House Election 2010
Charlie Cook, a political analyst and founder of the Cook Political Report, was on Morning Joe yesterday to discuss the mid-terms, which are now just five days away (it’s almost over!). Cook explained that if Republicans don’t take back the House of Representatives, he’ll be “sacking groceries”:
Nate Silver writes that a GOP takeover isn’t inevitable, but it is likely. His model is still showing a net pick-up of 52 seats in the House for Republicans.
Something tells me Cook doesn’t have anything to worry about:
In the latest poll from Florida’s Eighth Congressional District, Daniel Webster is maintaining a seven point lead over Democratic Rep. Alan Grayson, a controversial freshman who has hurt himself by running misleading and false ads about his opponent:
- Webster: 48%
- Grayson: 41%
- Other: 5%
- Undecided: 5%
Webster leads among independents, 48% to 33%, and viewed more favorably, 47/33, than Grayson, who is viewed unfavorably by 55% of voters in the district. But here is the kicker from the poll:
Since the Sunshine State News Poll shows Webster’s margin widening to 11 points among voters who say they are most likely to cast ballots (51-40), [Voter Survey Service President Jim] Lee projected that the Republican could top 50 percent on election night.
The seat has been viewed as a likely GOP pick-up for sometime, but even if the GOP doesn’t take the House and Alan Grayson loses, I’d be happy.
The latest picture of what to expect on November 2nd in the House of Representatives appears to be a worst-case scenario for Democrats as Gallup’s latest polling shows a huge lead for Republicans among likely voters, though there was a slight gain for the majority party. And to make matters worse for Democrats, it’s supposed to rain on election day in 20 states.
Before we dive into what the analysts are saying, Politico offers us 35 House races to keep our eyes on as returns come in.
Here is what Charlie Cook says about the mid-term:
A new poll released on Friday by Landmark Communications, a Georgia-based firm, in Georgia’s Eighth Congressional District showing Austin Scott with a double-digit lead over Rep. Jim Marshall (totals rounded):
- Scott: 51%
- Marshall: 35%
- Undecided: 14%
It looks like outside groups that have spent $414,514 in support of Marshall have given up on his prospects for re-election. Speculation arose last week that the Democratic Congressional Campaign Committee (DCCC) was pulling out of the district, even though they’ve only spent about $9,000.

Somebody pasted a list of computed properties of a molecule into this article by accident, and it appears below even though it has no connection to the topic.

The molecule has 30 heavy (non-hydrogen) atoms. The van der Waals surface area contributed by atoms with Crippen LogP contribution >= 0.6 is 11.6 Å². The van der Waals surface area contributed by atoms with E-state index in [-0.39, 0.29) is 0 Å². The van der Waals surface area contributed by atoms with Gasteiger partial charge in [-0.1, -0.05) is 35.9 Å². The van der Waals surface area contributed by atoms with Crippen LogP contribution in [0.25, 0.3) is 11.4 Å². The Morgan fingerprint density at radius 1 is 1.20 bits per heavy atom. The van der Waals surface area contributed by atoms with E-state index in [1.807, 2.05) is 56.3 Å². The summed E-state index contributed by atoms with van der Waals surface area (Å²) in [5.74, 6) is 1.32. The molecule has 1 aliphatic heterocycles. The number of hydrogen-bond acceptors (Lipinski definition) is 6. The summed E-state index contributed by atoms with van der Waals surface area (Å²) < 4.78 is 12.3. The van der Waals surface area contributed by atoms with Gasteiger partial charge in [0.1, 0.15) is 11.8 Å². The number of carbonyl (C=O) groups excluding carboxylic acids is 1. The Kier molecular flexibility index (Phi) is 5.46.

While this seat has widely been viewed as a “toss-up,” the tea leaves indicate that there is something here and Marshall is likely done.
House Republican challengers continue to show impressive fundraising strength in the final stretch of the election, with 34 of the 56 most vulnerable House Democrats getting outraised by their Republican challengers, from October 1-13.
The late fundraising tallies are another sign that the Republican momentum is only growing, and the party’s momentum is being reflected in a surge of grassroots donations to GOP challengers.
As always, some Republican numbers jump off the page. Republican Kristi Noem (S.D.) continued her furious fundraising pace, hauling in $275,000 in her challenge to Rep. Stephanie Herseth Sandlin (D). Herseth Sandlin only reported raising a mere $59,000. Noem now has double what the congresswoman has in the bank for the final stretch — $502,000 to $225,000, respectively. That’s an ominous sign for Herseth-Sandlin’s re-election prospects.
Democratic firebrand and fundraising dynamo Alan Grayson (Fla). was outraised by former state Sen. Daniel Webster (R), who has been a poor fundraiser thus far. Webster raised $395,000 in the first two weeks of October, while Grayson reported having raised $295,000 — but that included a $95,000 loan. Grayson still has a $814,000 to $340,000 cash on hand advantage.
House Financial Services Chairman Barney Frank’s (D-Mass.) challenger, Republican Sean Bielat raised a stunning $654,000 in the two weeks, more than doubling Frank’s tally.
With just eight days left to go until election day, it is looking more likely that Republicans will ride into the House of Representatives in a wave. Here is an assessment from Stu Rothenberg, who sees 97 seats in play (emphasis mine):